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From the Archives: before and after ambient

By Katie Giritlian

Jan 28, 2015

Over the course of two November nights in 1994, The Kitchen hosted before and after ambient. Curated by Ben Neill, the event was also the inaugural event for the series, Electronic Café. Electronic Café was a program in which many artists stationed at various studios and workshops in Los Angeles (including the Electronic Café’s headquarters in Santa Monica), Paris, London, Denmark, Asia, and South America collaborated via video conferencing, then a revolutionary technology. Before and after ambient filled the theater and gallery spaces (the first and second floors) of The Kitchen with simultaneous live performances by various experimental music artists, including artists performing and video conferencing from Santa Monica and London. This event, through its simultaneous shows, global i... Read On

Strange Mutations Blog

From the Archives: Zazou-Bikaye

By Colleen Daly

Dec 18, 2014

1986. The year the United Nations declared as the first International Year of Peace. The year that Martin Luther King, Jr. Day was first observed as a federal holiday. The year President Ronald Reagan instituted sanctions against Libya, South Africa began severe censorship of their press, Oprah premiered her first national broadcast, and Elie Wiesel accepted the Nobel Peace Prize. The year that musical group Zazou-Bikaye premiered in the US at The Kitchen with what UK music magazine Sounds described as mind-bending “textures married to an Afro-electro beat.” While a performance and a UN declaration may not appear immediately connected, a concert from a collective led by two African men (one white and one black) from two separate countries (one north and one sub-Saharan, the latter one s... Read On

Robert Stearns Blog

Robert Stearns: 1947–2014

By The Kitchen

Dec 10, 2014

The Kitchen is deeply saddened to share the news of the passing of its first director, Robert Stearns, who died last Wednesday at the age of 67. Once recalling his arrival on the New York arts scene in 1970, Stearns described staying in the loft of a friend who was departing from his job at a local gallery. Stearns asked the simple question, “What do you do running an art gallery?”: “Well, you answer the phone and you take care of the photographs and you talk with clients.” I said, “I could do that.” He said, “Well, OK, I’ll call [the gallerist] tomorrow morning and tell her that I’m going to leave and then you call about an hour later and say that you’re looking for a job.” So that’s how I met Paula Cooper.* Soon, Stearns was spending time with local artists Jennifer Bartlett... Read On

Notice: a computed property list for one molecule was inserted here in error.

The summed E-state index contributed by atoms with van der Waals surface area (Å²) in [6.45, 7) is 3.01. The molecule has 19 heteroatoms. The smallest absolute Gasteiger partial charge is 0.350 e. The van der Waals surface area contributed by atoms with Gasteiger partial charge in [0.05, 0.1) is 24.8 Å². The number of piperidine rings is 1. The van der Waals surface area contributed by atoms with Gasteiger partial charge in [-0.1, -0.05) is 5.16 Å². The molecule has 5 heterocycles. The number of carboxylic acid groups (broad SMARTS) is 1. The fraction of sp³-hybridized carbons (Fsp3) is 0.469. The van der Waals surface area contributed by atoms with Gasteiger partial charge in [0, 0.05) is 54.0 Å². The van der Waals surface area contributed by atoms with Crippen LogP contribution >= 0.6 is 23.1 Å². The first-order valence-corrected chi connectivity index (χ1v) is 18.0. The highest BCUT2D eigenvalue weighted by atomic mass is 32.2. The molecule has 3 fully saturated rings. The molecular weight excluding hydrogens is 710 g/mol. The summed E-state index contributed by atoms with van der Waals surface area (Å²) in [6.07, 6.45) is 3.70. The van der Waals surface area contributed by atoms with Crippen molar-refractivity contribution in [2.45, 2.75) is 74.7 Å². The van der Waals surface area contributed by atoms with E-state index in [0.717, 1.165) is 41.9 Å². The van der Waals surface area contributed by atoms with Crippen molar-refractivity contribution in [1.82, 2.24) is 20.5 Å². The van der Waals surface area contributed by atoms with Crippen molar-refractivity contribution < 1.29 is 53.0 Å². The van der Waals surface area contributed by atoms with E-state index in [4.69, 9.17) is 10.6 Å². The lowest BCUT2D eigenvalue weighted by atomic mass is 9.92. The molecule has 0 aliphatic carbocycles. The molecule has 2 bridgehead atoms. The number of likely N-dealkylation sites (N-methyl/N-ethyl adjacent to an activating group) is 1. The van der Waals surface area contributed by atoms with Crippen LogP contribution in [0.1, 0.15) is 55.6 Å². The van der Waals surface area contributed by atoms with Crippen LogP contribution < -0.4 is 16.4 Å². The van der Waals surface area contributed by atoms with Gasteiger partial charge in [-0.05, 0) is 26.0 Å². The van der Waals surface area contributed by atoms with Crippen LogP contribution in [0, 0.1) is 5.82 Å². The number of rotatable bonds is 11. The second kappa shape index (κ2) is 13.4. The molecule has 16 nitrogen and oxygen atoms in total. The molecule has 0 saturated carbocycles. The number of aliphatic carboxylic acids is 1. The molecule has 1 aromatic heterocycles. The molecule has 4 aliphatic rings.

Eoya Trajal

Making a Move: Support The Kitchen

By Tim Griffin

Dec 2, 2014

Please make your contribution here today to make innovative programs possible at The Kitchen during the year ahead. And view artists' projects below that your support made possible in 2014! Allowing artists to take chances has been The Kitchen’s mission going back to its beginnings in 1971, giving early shows to Cindy Sherman, Robert Mapplethorpe, Joan Jonas, Christian Marclay, Laurie Anderson, and so many others. And yet this aspiration today requires that we do more than give artists a gallery or theater in which to work. In fact, to help artists, dancers, and musicians to realize their visions to the fullest, The Kitchen regularly provides residency time, allowing artists to engage new threads in their development without the pressure of presenting finished pr... Read On

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From the Archives: Richard Maxwell

By Christine Gwillim

Nov 5, 2014

Obie-award winning director and playwright Richard Maxwell will present a new work this spring at The Kitchen. Maxwell and The New York City players have previously shown The End of Reality (2006) and Natural Hero (2012) at The Kitchen (for the company’s full production history please visit http://www.nycplayers.org). While anticipating Maxwell’s new work, we took a moment to look back at past critical reception of his works and saw themes that are particularly resonant with recent current events. In fact, one wonders, when looking at historical reviews from The Kitchen Archive, whether the artist’s productions—who is often described as taking up the banality of Americana, given his writing’s stinted language and his staging’s minimalist violence which appears more like contact improv... Read On

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